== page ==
Walpeup caravan park is small and in comparison to Pinnaroo is more like a roadside one nighter. There is power though, and a very clean toilet and shower for both men and woman. The town of Walpeup is tiny with only a general store, and if comparing it to Pinnaroo, Pinnaroo seems like a grand metropolis.

We drove 130 kms to Mildura yesterday so as to stock up our fridge and freezer from a big supermarket. The freezer is so full now i’m struggling to find room for ice trays. It’ll only take a couple of days though for that to start reducing. We do have another town, Ouyen, about 30 kms away, and there’s a small supermarket there. So, we shouldn’t have to use the general store too often.

We’re learning a lot about the lives other people live – in this case farmers, and seasonal workers. We drive past crop fields, and silos so often without giving them a second thought, and selfishly complain if the heat or wind, or rain affects our personal comfort level. We’re now getting an up close look at the effects of the weather on the livelihood of people working the land.

We all know how much farmers depend on rain to plant and water their crops. Now the crops are ready for harvest though too much rain will be disastrous. When a loaded wheat truck arrives we sample the wheat, testing for all sorts of things, one of which is moisture content. A higher moisture content will result in a down grade, so less money for the farmer. Too much moisture and the crop will be rejected altogether. A big deluge could result in complete devastation, and a wasted year for the farmers costing them potentially millions. Heat and warm winds are vital during harvest as it drys the crops out.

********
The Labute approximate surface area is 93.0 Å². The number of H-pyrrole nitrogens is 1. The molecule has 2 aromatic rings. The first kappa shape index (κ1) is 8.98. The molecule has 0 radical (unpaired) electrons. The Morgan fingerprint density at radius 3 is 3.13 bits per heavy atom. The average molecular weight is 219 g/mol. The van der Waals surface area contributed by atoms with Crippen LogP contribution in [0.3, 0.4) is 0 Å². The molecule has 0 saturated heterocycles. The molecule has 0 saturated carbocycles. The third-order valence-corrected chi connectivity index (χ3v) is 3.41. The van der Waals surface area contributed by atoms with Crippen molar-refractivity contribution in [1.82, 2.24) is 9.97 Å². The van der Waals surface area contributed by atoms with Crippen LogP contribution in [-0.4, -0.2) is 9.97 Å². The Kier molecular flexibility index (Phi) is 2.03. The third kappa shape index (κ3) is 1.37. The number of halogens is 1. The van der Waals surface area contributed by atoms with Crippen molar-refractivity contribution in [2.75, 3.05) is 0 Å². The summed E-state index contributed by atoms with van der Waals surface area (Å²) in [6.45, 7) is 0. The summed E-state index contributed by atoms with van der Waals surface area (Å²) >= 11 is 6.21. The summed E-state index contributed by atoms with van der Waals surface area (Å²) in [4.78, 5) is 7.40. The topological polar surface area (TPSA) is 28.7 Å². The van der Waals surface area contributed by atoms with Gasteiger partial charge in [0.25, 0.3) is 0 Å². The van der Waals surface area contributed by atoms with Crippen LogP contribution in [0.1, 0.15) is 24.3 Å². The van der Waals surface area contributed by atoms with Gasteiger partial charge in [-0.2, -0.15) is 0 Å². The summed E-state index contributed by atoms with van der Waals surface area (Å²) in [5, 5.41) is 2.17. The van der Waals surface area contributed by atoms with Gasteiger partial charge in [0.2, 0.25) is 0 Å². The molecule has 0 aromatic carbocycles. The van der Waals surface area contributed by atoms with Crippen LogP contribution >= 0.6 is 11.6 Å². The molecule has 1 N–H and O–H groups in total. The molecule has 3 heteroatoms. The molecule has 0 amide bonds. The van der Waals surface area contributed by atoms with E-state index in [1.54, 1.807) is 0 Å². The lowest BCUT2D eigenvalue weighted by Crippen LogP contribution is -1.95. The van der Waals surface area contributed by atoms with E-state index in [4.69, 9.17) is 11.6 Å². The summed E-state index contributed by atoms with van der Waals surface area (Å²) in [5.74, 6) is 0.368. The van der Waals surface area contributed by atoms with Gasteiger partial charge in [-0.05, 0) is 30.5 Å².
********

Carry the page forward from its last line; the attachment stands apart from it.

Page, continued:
The wheat already delivered and piled up in the bunkers is best left uncovered to prevent condensation, so we keep a close eye on weather reports. Any sizeable expected rainfall and the guys carry out the mammoth and difficult task of tarping over the wheat stacks. Friday night it rained unexpectedly and heavily. We were awake hoping our wheat wasn’t being drowned and ruined. A quick check Saturday morning though determined it hadn’t been as drenching a rain fall as feared, and the wheat should make it to next years loaves of bread.

Farmers are a tough bread. We’ve been here for only a few weeks and the harsh reality of how they have to soldier on, when life becomes difficult is already apparent.

This week a young farmer from the district lost his life tragically when a wheat silo collapsed on him. All of the farmers visiting our site knew him, played cricket with him, went to school with him, know his family etc, but emotions are put to one side as crops have to be harvested. They cannot afford to stop to grieve immediately. Maybe they put it on the back burner for when time allows. But when you and I depend on their crops to put food on our tables, and they depend on the harvesting of the crops to put food on their tables, both they, and we cannot afford for them to give in to emotions. Their crops don’t wait and can’t be put on hold.

When people say farmers are the salt of the earth, now I can relate. They deserve both our respect and our admiration. They have mine.